Saturday, March 26, 2011

Oxford University Press' Oxford India Anthology of Business History by Medha Kudaisya throws up interesting questions

At the launch of the book on March 25 at India Habitat Centre in New Delhi, Medha Kudaiysa, who teaches at the National University of Singapore, made the pertinent observation that business history, which had branched off from economic history, is not yet a recognised academic discipline in Indian universities and that India's famed business administration courses -- the MBAs -- do not teach business history. That should make India's historians' community pause and think.
Gurucharan Das, author and former CEO of Proctor and Gamble, observed that out of the 64 countries which had implemented the same kind of economic reforms that India did in 1991, only India was able to become the second fastest growing economy in the world. His 'politically incorrect' argument is that India's caste system has helped in honing the business instincts of the Vaishyas, and that of the 100 Indian billionaires in the Forbes' list, about half had surnames ending with Aggarwal and similar Vaishya caste indicators. He thinks that when bad old socialism was thrown out and good old capitalism was brought in, there was a business --Vaishya -- community which knew the ways of doing business was in place to take advantage of it. It seems to be an interesting through even if a trifle inaccurate in empirical terms. Citing traditional Vaishya social self-perceptions, Das pointed to the the modest and moderate Vaishya who made money and lived frugally and the 'sahu', the merchant prince who lived lavishly and spent his way to pauperism and destruction. He identifies the 'dharma' of Vaishya with the type one.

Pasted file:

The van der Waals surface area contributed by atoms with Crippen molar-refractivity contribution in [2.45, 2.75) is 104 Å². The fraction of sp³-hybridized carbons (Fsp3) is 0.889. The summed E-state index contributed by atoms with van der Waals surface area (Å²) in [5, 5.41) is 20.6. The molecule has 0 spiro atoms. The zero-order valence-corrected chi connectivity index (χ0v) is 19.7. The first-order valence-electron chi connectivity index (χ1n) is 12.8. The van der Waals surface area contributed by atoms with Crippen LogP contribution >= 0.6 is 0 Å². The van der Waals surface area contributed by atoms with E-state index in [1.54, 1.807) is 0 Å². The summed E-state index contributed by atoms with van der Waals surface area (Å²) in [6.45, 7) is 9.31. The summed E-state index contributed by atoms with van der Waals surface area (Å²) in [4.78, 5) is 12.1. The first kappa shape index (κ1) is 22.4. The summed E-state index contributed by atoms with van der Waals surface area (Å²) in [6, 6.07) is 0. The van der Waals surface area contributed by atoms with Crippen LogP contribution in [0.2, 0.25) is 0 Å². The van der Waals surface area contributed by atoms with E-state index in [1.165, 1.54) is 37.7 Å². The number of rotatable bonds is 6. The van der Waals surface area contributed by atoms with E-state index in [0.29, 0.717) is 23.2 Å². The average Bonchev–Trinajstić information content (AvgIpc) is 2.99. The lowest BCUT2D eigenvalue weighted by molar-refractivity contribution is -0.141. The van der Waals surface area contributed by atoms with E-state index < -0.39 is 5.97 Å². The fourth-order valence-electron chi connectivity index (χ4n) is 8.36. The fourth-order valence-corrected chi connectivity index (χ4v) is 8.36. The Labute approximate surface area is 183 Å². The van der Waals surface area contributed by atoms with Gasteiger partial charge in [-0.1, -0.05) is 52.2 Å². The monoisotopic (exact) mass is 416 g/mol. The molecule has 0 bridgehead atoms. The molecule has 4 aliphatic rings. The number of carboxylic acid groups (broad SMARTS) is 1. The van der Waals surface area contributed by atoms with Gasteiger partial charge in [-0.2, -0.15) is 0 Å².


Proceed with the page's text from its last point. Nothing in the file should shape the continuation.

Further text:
Omkar Goswami, a business consultant and think-tanker, threw up some ideas which could prove to be useful for writing business history in India. He said that if one looks at the top companies in 1985 when Rajiv Gandhi came to power and Camelot unrolled, and compare the top 10 companies in 2000, there could be seen a radical shift. A top company in 1985 would have dropped 45 places in 2000. And that in itself is a fascinating tale.
The second idea of his was that of 'mofussil millionaires', the rich men in India's small towns.
The third was that of tracing the fund flows just through the scrutiny of money-order records in the post office, which would reveal the interesting details of who sent money to whom and where and from where.
While acknowledging that writing company histories was a difficult task in India because private companies would not reveal information -- he did not expand on this issue -- he thought that one company whose history could be written in a professional manner based on documentary records was that of the Tatas. He thinks that if a professional historian approaches Ratan Tata for the purpose and he is convinced of the person's credentials, then the records would be thrown opne for a frank history. Goswami's belief in Ratan Tata's critical sensibility is one based on good faith and it needs to be tested out.
The real issue with business histories in India is that Indian businessmen like the governments, bureaucrats and politicians in India do not believe in transparency even after time has lapsed and another generation has taken over.

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